WELLNESS                    3%

          EQUAL EMPLOYMENT/                    2%
                   DIVERSITY
                                               2%
            LABOR RELATIONS
                                    0%                   5%             10%           15%                 20%




                                                                                    Willis North America n 20
                                                               HOW DO THE HR GENERALISTS
                                                               SPEND THEIR TIME?

                                                               According to Table 6, regardless of company
                                                               size, HR generalists focus mostly on benefits
                                                               administration, employee relations and
                                                               recruitment. Not surprisingly, for smaller
                                                               organizations, those with less than 100
                                                               employees, HR generalists spend the largest
                                                               amount of their time on transactional
                                                               activities, such as payroll, benefits
                                                               administration and recordkeeping. This is not
                                                               surprising, given that in small organizations,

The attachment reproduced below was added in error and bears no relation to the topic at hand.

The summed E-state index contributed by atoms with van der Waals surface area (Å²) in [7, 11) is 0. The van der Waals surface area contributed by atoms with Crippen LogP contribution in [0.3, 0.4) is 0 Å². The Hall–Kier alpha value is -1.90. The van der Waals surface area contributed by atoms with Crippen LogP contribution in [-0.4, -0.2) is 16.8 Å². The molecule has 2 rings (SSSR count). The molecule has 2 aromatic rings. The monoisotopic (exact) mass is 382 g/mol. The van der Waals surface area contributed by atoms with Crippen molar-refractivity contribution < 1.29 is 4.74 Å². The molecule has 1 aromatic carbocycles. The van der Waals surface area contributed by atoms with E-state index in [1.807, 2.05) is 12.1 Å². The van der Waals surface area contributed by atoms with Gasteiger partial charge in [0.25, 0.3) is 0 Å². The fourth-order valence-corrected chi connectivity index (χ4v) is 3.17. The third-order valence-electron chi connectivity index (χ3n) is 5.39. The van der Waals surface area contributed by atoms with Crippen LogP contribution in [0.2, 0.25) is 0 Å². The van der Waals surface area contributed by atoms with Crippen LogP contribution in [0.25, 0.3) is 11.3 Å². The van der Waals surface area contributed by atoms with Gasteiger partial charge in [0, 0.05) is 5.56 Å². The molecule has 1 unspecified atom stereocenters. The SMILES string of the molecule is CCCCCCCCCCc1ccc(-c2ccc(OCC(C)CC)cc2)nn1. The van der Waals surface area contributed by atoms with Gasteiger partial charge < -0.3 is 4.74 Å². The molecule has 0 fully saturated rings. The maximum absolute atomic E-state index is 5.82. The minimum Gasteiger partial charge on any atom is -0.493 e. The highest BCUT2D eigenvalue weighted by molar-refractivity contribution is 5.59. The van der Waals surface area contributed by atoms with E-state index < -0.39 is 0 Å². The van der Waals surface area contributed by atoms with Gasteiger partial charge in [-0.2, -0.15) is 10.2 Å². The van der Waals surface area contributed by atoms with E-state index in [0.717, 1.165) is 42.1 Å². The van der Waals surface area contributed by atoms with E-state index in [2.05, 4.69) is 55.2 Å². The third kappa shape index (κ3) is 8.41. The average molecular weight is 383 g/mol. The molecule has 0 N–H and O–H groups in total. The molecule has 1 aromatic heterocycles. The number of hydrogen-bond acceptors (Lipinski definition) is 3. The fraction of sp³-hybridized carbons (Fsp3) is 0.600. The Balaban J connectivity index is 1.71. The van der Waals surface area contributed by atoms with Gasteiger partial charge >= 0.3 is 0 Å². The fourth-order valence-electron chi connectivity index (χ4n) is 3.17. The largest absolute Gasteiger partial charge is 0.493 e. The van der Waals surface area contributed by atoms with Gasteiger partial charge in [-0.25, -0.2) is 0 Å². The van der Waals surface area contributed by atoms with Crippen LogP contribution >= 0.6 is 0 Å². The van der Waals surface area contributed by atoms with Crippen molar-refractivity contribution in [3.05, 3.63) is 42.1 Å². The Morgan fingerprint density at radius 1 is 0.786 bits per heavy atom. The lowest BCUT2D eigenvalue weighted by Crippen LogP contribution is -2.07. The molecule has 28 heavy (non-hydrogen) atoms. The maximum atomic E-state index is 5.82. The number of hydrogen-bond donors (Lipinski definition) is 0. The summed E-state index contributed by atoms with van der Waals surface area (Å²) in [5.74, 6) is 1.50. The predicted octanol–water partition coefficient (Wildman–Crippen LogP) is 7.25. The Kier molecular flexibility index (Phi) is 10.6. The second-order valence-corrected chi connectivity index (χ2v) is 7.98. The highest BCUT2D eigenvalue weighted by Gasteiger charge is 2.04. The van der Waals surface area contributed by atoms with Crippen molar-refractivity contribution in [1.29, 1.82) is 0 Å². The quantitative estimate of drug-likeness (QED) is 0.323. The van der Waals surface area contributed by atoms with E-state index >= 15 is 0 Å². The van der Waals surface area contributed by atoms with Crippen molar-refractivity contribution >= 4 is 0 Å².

hr as a strategIc partner                                      there is often only one HR professional
                                                               handling both HR and payroll.
For hr professionals looking to offer more as a strategic
partner, the key challenge may be making others aware of       In large organizations, where transactional
the value hr brings to the organization. they can start by     work is often outsourced, handled by
remembering how hr can affect profits, earnings and growth     specialists or by a payroll staff, generalists
by influencing employee performance. strategic hr              tend to focus more on employee relations and
professionals should be able to:                               on recruitment and selection.

n   understand and communicate their personal and              Generalists spend little time on strategic
    departmental value proposition                             planning activities – only 3% of HR generalist
n   understand the health of the company (revenues,            time is spent on this essential task. Why? The
    expenses, net income, earnings per share, etc.)            likely answers are lack of time in the day,
                                                               insufficient support from senior management
n   understand the perceptions of their constituents
                                                               and inexperience on the part of the HR staff.
n   define what success will look like and how it will         In some cases, HR generalists may need
    be measured                                                simply to explain the importance of bringing
n   design an hr business plan and obtain buy-in from          HR into strategic discussions.
    senior management
n   execute the business plan and measure results by
    reporting on key hr metrics
n   express passion, energy and excitement
n   be passionate about sales, profits and financial results
n   act as the voice of the company to their constituents




                                                                                     Willis North America n 21
 Table 6: HR Generalist Activities     < 50      50 to 99    100 to 249   250 to 499 500 to 999     > 1,000        All

 Benefits Administration                16%         18%          15%         16%          12%          13%         15%

 Employee Relations (non-union)        8%           7%          13%         14%          20%          22%         13%

 Recruitment and Selection             7%           7%          13%         13%          15%          14%         11%

 Recordkeeping                         16%         11%          9%           9%          7%           6%          10%

 Payroll Administration and
                                       17%         13%          10%          7%          5%           5%          10%